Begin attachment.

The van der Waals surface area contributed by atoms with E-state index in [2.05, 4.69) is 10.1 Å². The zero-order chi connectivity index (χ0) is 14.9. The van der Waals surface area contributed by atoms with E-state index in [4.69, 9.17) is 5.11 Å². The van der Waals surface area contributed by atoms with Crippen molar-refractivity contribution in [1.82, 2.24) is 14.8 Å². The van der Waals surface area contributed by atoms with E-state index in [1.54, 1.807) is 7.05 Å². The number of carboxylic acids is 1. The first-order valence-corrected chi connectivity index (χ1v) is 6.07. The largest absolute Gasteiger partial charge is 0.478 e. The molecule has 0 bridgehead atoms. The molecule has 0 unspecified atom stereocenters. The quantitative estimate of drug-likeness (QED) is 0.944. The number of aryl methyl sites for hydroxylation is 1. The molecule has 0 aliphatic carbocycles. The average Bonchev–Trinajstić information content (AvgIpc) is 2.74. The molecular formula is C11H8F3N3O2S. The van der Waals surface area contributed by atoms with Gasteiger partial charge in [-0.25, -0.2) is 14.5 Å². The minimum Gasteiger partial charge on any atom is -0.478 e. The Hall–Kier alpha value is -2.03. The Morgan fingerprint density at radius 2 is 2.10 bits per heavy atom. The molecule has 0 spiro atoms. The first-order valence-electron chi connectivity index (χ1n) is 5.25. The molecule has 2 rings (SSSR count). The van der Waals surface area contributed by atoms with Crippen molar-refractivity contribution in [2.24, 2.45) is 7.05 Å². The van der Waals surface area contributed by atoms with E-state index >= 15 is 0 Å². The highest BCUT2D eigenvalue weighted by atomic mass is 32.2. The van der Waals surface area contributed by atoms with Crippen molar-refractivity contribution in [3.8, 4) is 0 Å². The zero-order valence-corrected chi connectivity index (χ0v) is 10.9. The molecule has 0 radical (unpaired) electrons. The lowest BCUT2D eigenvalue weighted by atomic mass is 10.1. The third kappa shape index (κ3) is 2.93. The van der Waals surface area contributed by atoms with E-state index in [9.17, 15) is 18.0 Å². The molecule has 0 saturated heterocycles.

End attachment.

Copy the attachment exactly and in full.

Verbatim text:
The van der Waals surface area contributed by atoms with E-state index in [2.05, 4.69) is 10.1 Å². The zero-order chi connectivity index (χ0) is 14.9. The van der Waals surface area contributed by atoms with E-state index in [4.69, 9.17) is 5.11 Å². The van der Waals surface area contributed by atoms with Crippen molar-refractivity contribution in [1.82, 2.24) is 14.8 Å². The van der Waals surface area contributed by atoms with E-state index in [1.54, 1.807) is 7.05 Å². The number of carboxylic acids is 1. The first-order valence-corrected chi connectivity index (χ1v) is 6.07. The largest absolute Gasteiger partial charge is 0.478 e. The molecule has 0 bridgehead atoms. The molecule has 0 unspecified atom stereocenters. The quantitative estimate of drug-likeness (QED) is 0.944. The number of aryl methyl sites for hydroxylation is 1. The molecule has 0 aliphatic carbocycles. The average Bonchev–Trinajstić information content (AvgIpc) is 2.74. The molecular formula is C11H8F3N3O2S. The van der Waals surface area contributed by atoms with Gasteiger partial charge in [-0.25, -0.2) is 14.5 Å². The minimum Gasteiger partial charge on any atom is -0.478 e. The Hall–Kier alpha value is -2.03. The Morgan fingerprint density at radius 2 is 2.10 bits per heavy atom. The molecule has 0 spiro atoms. The first-order valence-electron chi connectivity index (χ1n) is 5.25. The molecule has 2 rings (SSSR count). The van der Waals surface area contributed by atoms with Crippen molar-refractivity contribution in [2.24, 2.45) is 7.05 Å². The van der Waals surface area contributed by atoms with E-state index >= 15 is 0 Å². The highest BCUT2D eigenvalue weighted by atomic mass is 32.2. The van der Waals surface area contributed by atoms with Crippen molar-refractivity contribution in [3.8, 4) is 0 Å². The zero-order valence-corrected chi connectivity index (χ0v) is 10.9. The molecule has 0 radical (unpaired) electrons. The lowest BCUT2D eigenvalue weighted by atomic mass is 10.1. The third kappa shape index (κ3) is 2.93. The van der Waals surface area contributed by atoms with E-state index in [9.17, 15) is 18.0 Å². The molecule has 0 saturated heterocycles.